Cautionary tales for young physiotherapists

CSP’s former chair and octogenarian Joyce Williams passes on tales of the not-so-good old days

by Joyce Williams


Grandma Williams (GM) now and in her younger (JW) days.

Once upon a time in the early days of physiotherapy.....

Patients, meaning old ladies, with 'broken hips' were put on traction for 10 weeks, maybe longer. The only hope was to see if it would heal. No hip replacements then!

There they lay, pretty immobile, pressure sores developing, inevitably bladder infections making matters worse, and finally broncho-pneumonia. We did what we could, with whole ward bed activity classes, breathing exercises and specific treatment. If they survived, and the rate was low, we had the job of getting them on their feet.

Can you guess what happened?  Maybe not. Yes, the usual blood pressure problem, weakness, dizziness and so on. But they had one peculiar problem. They all keeled  over backwards!  Zimmer in the air and flat on their backs if you weren't quick.

It was some years before we understood. (We were still in the post war orthopaedic injury era and not yet into the current level of neurology.) It was a postural reflex problem. After 10 weeks flat on your back, with your rusty old neck on a pillow at 70 degrees to your spine, your head body reflexes realign. Those patients got out of bed looking at the ground, but the second they lifted their heads upright, over they went. Once understood of course, it was preventable and solvable.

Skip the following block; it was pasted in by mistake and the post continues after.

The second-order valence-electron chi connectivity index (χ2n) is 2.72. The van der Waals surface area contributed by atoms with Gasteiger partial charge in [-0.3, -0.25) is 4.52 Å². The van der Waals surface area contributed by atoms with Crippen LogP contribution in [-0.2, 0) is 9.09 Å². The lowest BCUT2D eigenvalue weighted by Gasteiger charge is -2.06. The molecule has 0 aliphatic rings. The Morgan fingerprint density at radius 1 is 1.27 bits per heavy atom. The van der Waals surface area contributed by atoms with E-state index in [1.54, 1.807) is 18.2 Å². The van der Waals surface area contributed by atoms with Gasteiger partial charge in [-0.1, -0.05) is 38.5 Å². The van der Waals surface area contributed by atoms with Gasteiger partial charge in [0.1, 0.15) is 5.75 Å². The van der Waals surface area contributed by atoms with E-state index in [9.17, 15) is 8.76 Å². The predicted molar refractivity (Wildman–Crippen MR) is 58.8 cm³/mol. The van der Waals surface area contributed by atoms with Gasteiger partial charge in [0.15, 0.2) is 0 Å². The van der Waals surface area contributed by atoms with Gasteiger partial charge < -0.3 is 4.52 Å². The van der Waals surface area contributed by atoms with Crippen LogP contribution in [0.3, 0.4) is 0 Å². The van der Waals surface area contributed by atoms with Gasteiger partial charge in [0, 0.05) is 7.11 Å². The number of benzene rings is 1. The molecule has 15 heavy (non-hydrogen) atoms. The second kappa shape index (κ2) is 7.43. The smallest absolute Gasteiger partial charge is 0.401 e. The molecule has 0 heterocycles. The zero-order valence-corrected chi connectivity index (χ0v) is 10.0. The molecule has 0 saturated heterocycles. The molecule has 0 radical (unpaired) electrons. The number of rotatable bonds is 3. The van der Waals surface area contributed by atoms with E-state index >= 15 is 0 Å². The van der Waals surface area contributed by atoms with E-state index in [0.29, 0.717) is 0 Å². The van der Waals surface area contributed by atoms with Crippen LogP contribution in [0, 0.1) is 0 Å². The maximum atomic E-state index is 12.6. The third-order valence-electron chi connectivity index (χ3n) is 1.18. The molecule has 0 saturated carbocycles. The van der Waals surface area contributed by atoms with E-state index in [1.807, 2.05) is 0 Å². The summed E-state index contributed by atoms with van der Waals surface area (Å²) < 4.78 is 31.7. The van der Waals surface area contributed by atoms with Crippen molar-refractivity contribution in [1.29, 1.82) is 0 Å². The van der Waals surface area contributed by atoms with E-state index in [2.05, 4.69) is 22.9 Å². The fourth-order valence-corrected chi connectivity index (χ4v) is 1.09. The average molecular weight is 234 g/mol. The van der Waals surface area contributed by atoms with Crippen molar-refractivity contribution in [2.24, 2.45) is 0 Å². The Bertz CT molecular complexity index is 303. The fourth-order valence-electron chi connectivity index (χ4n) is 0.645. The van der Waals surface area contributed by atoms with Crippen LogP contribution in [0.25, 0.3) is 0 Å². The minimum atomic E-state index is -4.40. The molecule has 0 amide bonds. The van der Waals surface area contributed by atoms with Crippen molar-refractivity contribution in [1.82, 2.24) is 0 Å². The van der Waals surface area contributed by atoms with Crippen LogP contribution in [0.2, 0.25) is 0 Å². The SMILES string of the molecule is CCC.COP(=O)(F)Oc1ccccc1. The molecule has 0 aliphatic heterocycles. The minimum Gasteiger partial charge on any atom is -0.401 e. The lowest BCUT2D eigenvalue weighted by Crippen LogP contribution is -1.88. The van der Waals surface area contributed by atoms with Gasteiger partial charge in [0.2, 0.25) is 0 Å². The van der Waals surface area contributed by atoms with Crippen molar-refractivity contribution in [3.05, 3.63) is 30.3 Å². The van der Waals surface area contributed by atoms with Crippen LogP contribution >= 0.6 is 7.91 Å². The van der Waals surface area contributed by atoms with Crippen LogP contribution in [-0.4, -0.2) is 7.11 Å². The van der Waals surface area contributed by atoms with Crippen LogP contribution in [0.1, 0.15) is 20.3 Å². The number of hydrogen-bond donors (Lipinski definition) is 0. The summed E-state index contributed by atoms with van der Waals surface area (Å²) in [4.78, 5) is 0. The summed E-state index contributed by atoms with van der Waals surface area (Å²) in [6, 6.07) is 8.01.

Looking back, we also had a strange problem with patients who had had a stroke. They developed severe knee flexion contractures. Can you work that out?

Medical worries led to most patients being nursed in bed for weeks post-stroke. There they lay, often incontinent and rarely moved, except when we visited. Pressure sores again, but in these patients particularly nasty heel sores. Again, we didn’t understand the neurology at that time, but the start of a heel sore produced a vicious cycle.

It set up a flexor withdrawal reflex pattern, which was I suspect aided by the lying down posture and never standing. As well-trained physotherapists, taught in the post-polio era, we regarded potential knee contractures with horror. Set to work to stretch them daily! Hard... the result, even worse contractures. So when they were allowed to get up and we could begin walking they had to have a full length metal leg brace. A spring for the inevitable drop foot, plus a laced leather thigh cuff and a ratchet for increasing the stretch on the contracted knee!

And then there were slipped discs. These popped out all the time, according to patients and the media. It was all the fault of flexion of course. If you never bent, they wouldn't pop. The obvious answer was a flat back on a flat bed, and rigid chairs.  Even better the discs needed inter-vertebral space so that they could pop back in. So the medical solution to that was spinal traction … in bed for three or six weeks with weights. Then, to protect the now weakened spine, it was deemed wise to wear a corset, one with bones, or even, a complete plaster jacket.  It was a brave physio who suggested that a soft bed and mobility might be a better solution. And of course, we were still operating under doctor's orders.

It was not until Health Circular 77/33 – the one that gave our profession autonomy – released us from that were we able to move on easily to spinal mobilisation.

Hindsight is a wonderful thing, and very cringe making!  

Grandma Williams blog

Visit the Grandma Williams Wordpress blog to catch up on other posts from Joyce. You can also follow her on Twitter: @JoyceWilliams_

More posts by this author

Number of subscribers: 0

Log in to comment and read comments that have been added